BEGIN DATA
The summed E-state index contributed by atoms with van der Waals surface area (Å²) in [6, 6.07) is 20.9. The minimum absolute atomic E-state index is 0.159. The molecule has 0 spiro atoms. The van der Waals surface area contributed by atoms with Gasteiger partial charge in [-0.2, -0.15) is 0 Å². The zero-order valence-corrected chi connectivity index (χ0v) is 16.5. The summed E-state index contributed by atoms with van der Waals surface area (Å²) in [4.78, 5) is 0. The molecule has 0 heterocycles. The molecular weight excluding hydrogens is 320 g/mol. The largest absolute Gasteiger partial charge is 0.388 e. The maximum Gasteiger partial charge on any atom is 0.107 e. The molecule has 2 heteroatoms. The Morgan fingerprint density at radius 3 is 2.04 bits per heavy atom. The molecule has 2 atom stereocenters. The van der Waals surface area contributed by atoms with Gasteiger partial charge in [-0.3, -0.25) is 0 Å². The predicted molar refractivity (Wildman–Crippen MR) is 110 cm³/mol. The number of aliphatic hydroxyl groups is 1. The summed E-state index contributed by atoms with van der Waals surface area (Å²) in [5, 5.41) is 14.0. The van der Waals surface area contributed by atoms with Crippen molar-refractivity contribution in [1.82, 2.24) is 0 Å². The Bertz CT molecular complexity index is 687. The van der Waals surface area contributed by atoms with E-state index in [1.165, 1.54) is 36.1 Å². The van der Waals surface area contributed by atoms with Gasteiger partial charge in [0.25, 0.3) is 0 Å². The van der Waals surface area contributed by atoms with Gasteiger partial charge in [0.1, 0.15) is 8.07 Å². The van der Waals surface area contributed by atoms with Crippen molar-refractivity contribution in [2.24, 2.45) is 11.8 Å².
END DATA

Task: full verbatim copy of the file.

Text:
The summed E-state index contributed by atoms with van der Waals surface area (Å²) in [6, 6.07) is 20.9. The minimum absolute atomic E-state index is 0.159. The molecule has 0 spiro atoms. The van der Waals surface area contributed by atoms with Gasteiger partial charge in [-0.2, -0.15) is 0 Å². The zero-order valence-corrected chi connectivity index (χ0v) is 16.5. The summed E-state index contributed by atoms with van der Waals surface area (Å²) in [4.78, 5) is 0. The molecule has 0 heterocycles. The molecular weight excluding hydrogens is 320 g/mol. The largest absolute Gasteiger partial charge is 0.388 e. The maximum Gasteiger partial charge on any atom is 0.107 e. The molecule has 2 heteroatoms. The Morgan fingerprint density at radius 3 is 2.04 bits per heavy atom. The molecule has 2 atom stereocenters. The van der Waals surface area contributed by atoms with Gasteiger partial charge in [-0.3, -0.25) is 0 Å². The predicted molar refractivity (Wildman–Crippen MR) is 110 cm³/mol. The number of aliphatic hydroxyl groups is 1. The summed E-state index contributed by atoms with van der Waals surface area (Å²) in [5, 5.41) is 14.0. The van der Waals surface area contributed by atoms with Crippen molar-refractivity contribution in [1.82, 2.24) is 0 Å². The Bertz CT molecular complexity index is 687. The van der Waals surface area contributed by atoms with E-state index in [1.165, 1.54) is 36.1 Å². The van der Waals surface area contributed by atoms with Gasteiger partial charge in [0.25, 0.3) is 0 Å². The van der Waals surface area contributed by atoms with Gasteiger partial charge in [0.1, 0.15) is 8.07 Å². The van der Waals surface area contributed by atoms with Crippen molar-refractivity contribution in [2.24, 2.45) is 11.8 Å².